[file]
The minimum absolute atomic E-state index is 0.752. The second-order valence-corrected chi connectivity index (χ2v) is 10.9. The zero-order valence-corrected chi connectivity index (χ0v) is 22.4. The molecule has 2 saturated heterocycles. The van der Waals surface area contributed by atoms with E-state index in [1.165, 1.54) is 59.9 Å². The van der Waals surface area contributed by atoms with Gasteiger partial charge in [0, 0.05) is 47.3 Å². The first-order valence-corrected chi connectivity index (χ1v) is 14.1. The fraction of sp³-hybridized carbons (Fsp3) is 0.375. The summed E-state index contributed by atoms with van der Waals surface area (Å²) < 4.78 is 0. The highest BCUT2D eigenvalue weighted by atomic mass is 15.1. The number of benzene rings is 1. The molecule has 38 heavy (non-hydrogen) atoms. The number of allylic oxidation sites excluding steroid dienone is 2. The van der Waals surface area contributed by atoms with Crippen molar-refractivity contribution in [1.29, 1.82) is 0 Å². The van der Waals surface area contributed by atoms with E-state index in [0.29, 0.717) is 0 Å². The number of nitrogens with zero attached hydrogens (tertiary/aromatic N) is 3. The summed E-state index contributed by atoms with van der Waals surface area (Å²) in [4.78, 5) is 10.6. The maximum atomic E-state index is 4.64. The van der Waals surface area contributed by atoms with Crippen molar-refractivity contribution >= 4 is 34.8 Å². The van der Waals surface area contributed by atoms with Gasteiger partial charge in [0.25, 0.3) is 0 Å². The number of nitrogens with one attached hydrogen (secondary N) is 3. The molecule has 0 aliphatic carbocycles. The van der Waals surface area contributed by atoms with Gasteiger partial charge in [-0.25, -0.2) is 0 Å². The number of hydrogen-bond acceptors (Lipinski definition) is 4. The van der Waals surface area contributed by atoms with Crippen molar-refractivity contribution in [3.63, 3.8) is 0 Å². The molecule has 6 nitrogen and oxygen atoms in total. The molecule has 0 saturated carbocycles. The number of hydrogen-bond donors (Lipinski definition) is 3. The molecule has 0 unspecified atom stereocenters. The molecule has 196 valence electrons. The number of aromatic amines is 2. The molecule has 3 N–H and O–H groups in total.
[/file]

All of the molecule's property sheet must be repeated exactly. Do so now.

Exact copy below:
The minimum absolute atomic E-state index is 0.752. The second-order valence-corrected chi connectivity index (χ2v) is 10.9. The zero-order valence-corrected chi connectivity index (χ0v) is 22.4. The molecule has 2 saturated heterocycles. The van der Waals surface area contributed by atoms with E-state index in [1.165, 1.54) is 59.9 Å². The van der Waals surface area contributed by atoms with Gasteiger partial charge in [0, 0.05) is 47.3 Å². The first-order valence-corrected chi connectivity index (χ1v) is 14.1. The fraction of sp³-hybridized carbons (Fsp3) is 0.375. The summed E-state index contributed by atoms with van der Waals surface area (Å²) < 4.78 is 0. The highest BCUT2D eigenvalue weighted by atomic mass is 15.1. The number of benzene rings is 1. The molecule has 38 heavy (non-hydrogen) atoms. The number of allylic oxidation sites excluding steroid dienone is 2. The van der Waals surface area contributed by atoms with Crippen molar-refractivity contribution in [1.29, 1.82) is 0 Å². The van der Waals surface area contributed by atoms with E-state index in [0.29, 0.717) is 0 Å². The number of nitrogens with zero attached hydrogens (tertiary/aromatic N) is 3. The summed E-state index contributed by atoms with van der Waals surface area (Å²) in [4.78, 5) is 10.6. The maximum atomic E-state index is 4.64. The van der Waals surface area contributed by atoms with Crippen molar-refractivity contribution >= 4 is 34.8 Å². The van der Waals surface area contributed by atoms with Gasteiger partial charge in [0.25, 0.3) is 0 Å². The number of nitrogens with one attached hydrogen (secondary N) is 3. The molecule has 0 aliphatic carbocycles. The van der Waals surface area contributed by atoms with Gasteiger partial charge in [-0.25, -0.2) is 0 Å². The number of hydrogen-bond acceptors (Lipinski definition) is 4. The van der Waals surface area contributed by atoms with Crippen molar-refractivity contribution in [3.63, 3.8) is 0 Å². The molecule has 6 nitrogen and oxygen atoms in total. The molecule has 0 saturated carbocycles. The number of hydrogen-bond donors (Lipinski definition) is 3. The molecule has 0 unspecified atom stereocenters. The molecule has 196 valence electrons. The number of aromatic amines is 2. The molecule has 3 N–H and O–H groups in total.